Microsoft, as cited in Schneier 2001, said that proprietary vendors have the right to hold the information to public. Microsoft claimed that the we would be much safer if if the security expert keep the information securely rather disclosed it to public while this action can be considered arming the vigilant hackers.

A software bug is a programming error made by software developer yet not identified during the testing period. After the product released, somebody noticed it. This is where the root of problem begins. If the guy inform this bug to the developer, they will fix it, for certain period of time. But the danger is there while the bug is discovered. What if there is another somebody who found the same bug while the other guy keep it for himself, the danger increases. [Schneier 2001]

Vulnerabilities news spread. It can use the security community mailing list or even spread among underground cracker. Wherever its announced the danger increases as more people aware of the problem. (Schneier 2001)

The danger doubles when somebody willingly create an exploit to automate the attack based on the software bug. Script Kiddies, which don’t have any appropriate level of knowledge will easily use these tools for fun. [Schneier 2001]

Even when the developer fix the problem and release the patch, there will be some place in the world not even aware that the problem exists. [Schneier 2001]

Back to where the computer were only owned by university and rich research centre. Software bug disclosure was easy to control as only several people know about computers and willingly to inform software vendor while there was no necessity to fix the problem as soon as possible.

The the world changed. More and more people using computer but still reluctant from software vendors were something inevitable. More and more people get frustrated about the software problems and start to disclose this information to public to give pressure to software vendors to fix the problem as soon as possible or they will lose their face. It is actually a good PR to show to the customer how fast they will be able to fix the problems.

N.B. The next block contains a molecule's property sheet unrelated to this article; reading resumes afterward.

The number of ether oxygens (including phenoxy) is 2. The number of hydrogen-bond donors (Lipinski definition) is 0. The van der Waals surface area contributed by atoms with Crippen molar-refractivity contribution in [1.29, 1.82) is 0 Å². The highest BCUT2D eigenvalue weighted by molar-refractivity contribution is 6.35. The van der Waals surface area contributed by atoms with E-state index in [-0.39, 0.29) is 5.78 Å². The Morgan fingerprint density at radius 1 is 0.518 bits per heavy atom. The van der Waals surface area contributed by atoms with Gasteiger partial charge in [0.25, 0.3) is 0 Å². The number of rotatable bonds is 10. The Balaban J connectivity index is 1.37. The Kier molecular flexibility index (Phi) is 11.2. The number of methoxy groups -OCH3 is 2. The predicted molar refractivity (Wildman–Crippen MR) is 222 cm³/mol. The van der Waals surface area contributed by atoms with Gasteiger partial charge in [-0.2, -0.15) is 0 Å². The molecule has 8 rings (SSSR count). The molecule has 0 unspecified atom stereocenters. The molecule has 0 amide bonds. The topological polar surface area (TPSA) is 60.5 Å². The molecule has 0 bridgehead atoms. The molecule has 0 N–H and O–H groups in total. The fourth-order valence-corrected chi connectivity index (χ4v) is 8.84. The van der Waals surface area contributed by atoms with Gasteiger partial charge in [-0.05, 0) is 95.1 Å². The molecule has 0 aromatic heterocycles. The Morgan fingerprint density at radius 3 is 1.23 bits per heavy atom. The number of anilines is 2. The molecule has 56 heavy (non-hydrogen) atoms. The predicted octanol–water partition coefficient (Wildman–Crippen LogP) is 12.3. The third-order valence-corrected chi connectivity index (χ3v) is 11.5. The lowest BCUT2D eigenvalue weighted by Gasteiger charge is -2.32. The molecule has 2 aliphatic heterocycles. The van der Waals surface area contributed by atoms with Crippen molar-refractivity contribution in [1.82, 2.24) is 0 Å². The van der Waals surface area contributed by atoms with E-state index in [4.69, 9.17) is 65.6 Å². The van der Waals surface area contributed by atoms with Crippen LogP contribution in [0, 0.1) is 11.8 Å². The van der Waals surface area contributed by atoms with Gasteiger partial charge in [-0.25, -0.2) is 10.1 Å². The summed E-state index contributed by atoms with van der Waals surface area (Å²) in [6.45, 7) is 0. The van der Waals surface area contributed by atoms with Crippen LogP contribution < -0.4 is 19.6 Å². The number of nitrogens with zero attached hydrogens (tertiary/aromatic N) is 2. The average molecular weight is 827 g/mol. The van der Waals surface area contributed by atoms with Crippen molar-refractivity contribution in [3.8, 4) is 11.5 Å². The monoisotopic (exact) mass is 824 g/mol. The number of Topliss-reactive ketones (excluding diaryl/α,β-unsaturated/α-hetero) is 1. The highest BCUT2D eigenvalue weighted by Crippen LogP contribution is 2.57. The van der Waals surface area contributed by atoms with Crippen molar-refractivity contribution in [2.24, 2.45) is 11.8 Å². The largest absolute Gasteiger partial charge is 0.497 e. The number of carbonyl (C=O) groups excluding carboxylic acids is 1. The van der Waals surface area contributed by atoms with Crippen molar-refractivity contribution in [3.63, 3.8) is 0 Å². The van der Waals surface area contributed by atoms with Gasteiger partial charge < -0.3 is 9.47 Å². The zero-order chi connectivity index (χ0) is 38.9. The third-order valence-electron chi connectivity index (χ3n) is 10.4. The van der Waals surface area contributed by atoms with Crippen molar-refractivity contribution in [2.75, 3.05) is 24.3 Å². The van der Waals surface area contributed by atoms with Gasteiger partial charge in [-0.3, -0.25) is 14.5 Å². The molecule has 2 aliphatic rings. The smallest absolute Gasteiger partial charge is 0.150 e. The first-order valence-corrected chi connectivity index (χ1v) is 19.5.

However, not everybody will act purely based on good motivation to release the information. Some underground cracker will keep this information for themselves and use it for vigilant purpose. It’s a catch 22 matter.

Basically, there are more advantage to release the vulnerabilities information to public rather than to keep. As soon as the problem going public, people will more aware and vendors are pushed to work out of it.

There are three things that Schneier [Schneier 2001] emphasizes on doing vulnerabilities disclosure:

  1. Publishing vulnerabilities should always based on reducing the problem rather than creating exploit to magnitude the problems. [Schneier 2001]
  2. Vendor should be given early notice about the vulnerabilities information thus giving them times to fix it. It also good to give some weeks deadline to the vendor before the information goes to public. In this case, vendor will be pushed to fix the problem in time. [Schneier 2001]
  3. Creating exploit will cause more problems than fix the problems. To some extend, it is criminal to distribute virus. Of course, there are also several program that can act dangerously in wrong hand. For example the existence of vulnerabilities scanner. This scanner was built based on the vulnerabilities information and use those information to secure the system rather than to break it. Another catch 22 thing. [Schneier 2001]

This is also the reason why software vendors will also take the liability for software problems that will cost E-Commerce market severely in pain. [Schneier 2001]. It is obviously easy for proprietary software vendors to release the buggy software then fix it later on than to create a better software from the beginning.

Until now, the full disclosure method is still considered the best way to get the homework done while they keeping the software closed to anyone. Nobody unless the vendor can see it, the they are the one who liable to fix it or they going to loose the market.